TCC'S DAILY EDITION: June 9, 2003
Covisint Gets Third CEO In A Year
Ford History III: Young Edsel and Young William
This week TCC features the third in our overviews of Ford history. The fourth generation of the Ford family to enter the business was potentially quite numerous: three children of Henry II, two of Benson, four of Josephine (Mrs. Walter Ford), and four of William Clay Ford. Out of these, only two have counted: Edsel Ford II, Young Henry’s only son, born 1948, who became a company employee in 1974 after graduating from Babson College; and William Clay Ford Jr., born in 1957, who joined in 1979 upon graduation from Princeton. Both young Fords went through a series of management development positions of increasing responsibilities — and gave a good account of themselves among other Ford employees not so well anointed. Meanwhile, Henry Ford II was winding down his active management of Ford Motor Company and, with the young family members way too inexperienced to take the reins of a now-public company, supported company veterans Phil Caldwell, Don Petersen, and Red Polling to run things.
Ford History III: Edsel & Bill Redux (6/8/2003)
Today's Ford bears almost no -- and quite a lot of -- resemblance to its past.
Sixty Years of Ford History
As Ford prepares to celebrate its one hundredth year in business on June 16th, TCC has a special feature from another veteran Detroit writer to tell the story of one of the world’s greatest car companies. Maynard M. (Mac) Gordon will be writing a series of recollections for TheCarConnection, spanning his own 60-year career as an automotive journalist, which has provided the opportunity for many personal glimpses into Ford’s evolution over the years. “My first big assignment as a fledgling reporter and copyreader for Automotive News sent me watching as Henry Ford II, then 28 years old, drove the first 1945 Ford car off the restarted Rouge plant assembly line in Dearborn. Edsel Ford’s oldest son, Henry II, had been recalled from the U.S. Navy to save the nearly bankrupt company from the machinations of his aging grandfather’s crony, the infamous Harry Bennett. Ford insiders — and knowledgeable media types like Associated Press auto editor David Wilkie — were far from optimistic that ‘young Henry’ could pull the rescue mission off,” Gordon recalls in the first installment of his 60 years behind the scenes at Ford:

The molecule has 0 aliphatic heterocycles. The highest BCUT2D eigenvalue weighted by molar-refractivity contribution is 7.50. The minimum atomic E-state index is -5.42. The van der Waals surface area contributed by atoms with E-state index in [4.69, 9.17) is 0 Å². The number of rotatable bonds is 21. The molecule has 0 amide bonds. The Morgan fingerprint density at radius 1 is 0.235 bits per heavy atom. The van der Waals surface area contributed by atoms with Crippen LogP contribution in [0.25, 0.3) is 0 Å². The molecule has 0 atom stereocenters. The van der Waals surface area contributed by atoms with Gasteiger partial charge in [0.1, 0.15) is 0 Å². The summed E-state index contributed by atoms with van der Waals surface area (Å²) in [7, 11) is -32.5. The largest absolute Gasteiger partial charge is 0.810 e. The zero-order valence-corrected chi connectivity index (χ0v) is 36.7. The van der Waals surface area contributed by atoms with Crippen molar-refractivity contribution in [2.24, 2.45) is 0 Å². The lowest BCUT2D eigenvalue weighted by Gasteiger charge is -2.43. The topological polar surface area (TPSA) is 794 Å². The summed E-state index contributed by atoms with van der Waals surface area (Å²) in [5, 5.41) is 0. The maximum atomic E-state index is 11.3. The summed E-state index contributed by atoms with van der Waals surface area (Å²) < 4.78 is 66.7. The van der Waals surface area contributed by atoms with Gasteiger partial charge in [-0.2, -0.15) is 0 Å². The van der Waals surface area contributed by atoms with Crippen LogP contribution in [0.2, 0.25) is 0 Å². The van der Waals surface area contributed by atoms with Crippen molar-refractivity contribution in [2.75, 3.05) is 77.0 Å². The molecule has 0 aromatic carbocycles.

60 Years of Ford Memories (6/8/2003)
A veteran Detroit journalist remembers the company’s last half-century.
DAILY IN DEPTH
VW Bids Farewell to the Original Beetle, Finally
The problem with the Beetle can be summed up in a word: competition, and very fierce, we must add. While the Beetle is a design from the Second World War era, its competitors are much newer and more modern. VW de México tried to update its car installing electronic ignition, catalytic converter, fuel injection, and an electronic engine immobilizer. But the engine continued being powered by the wheezy air-cooled 44-hp unit mounted in the rear of the car.
The blame of the death warrant to the VW Beetle can be pretty much put on the Hyundai Atos, GM Chevy (the former Opel Corsa), and much to everybody’s surprise, VW’s own Pointer from Brazil. These cars all outgun the Vochito, as it was lovingly named by Mexicans, with more powerful engines, more space efficient layouts, and more civilized handling.
Another massive death blow to the Vochito was Mexico City’s new taxi program that requires all cabs to be four-door vehicles, which disqualifies the iconic German People’s Car.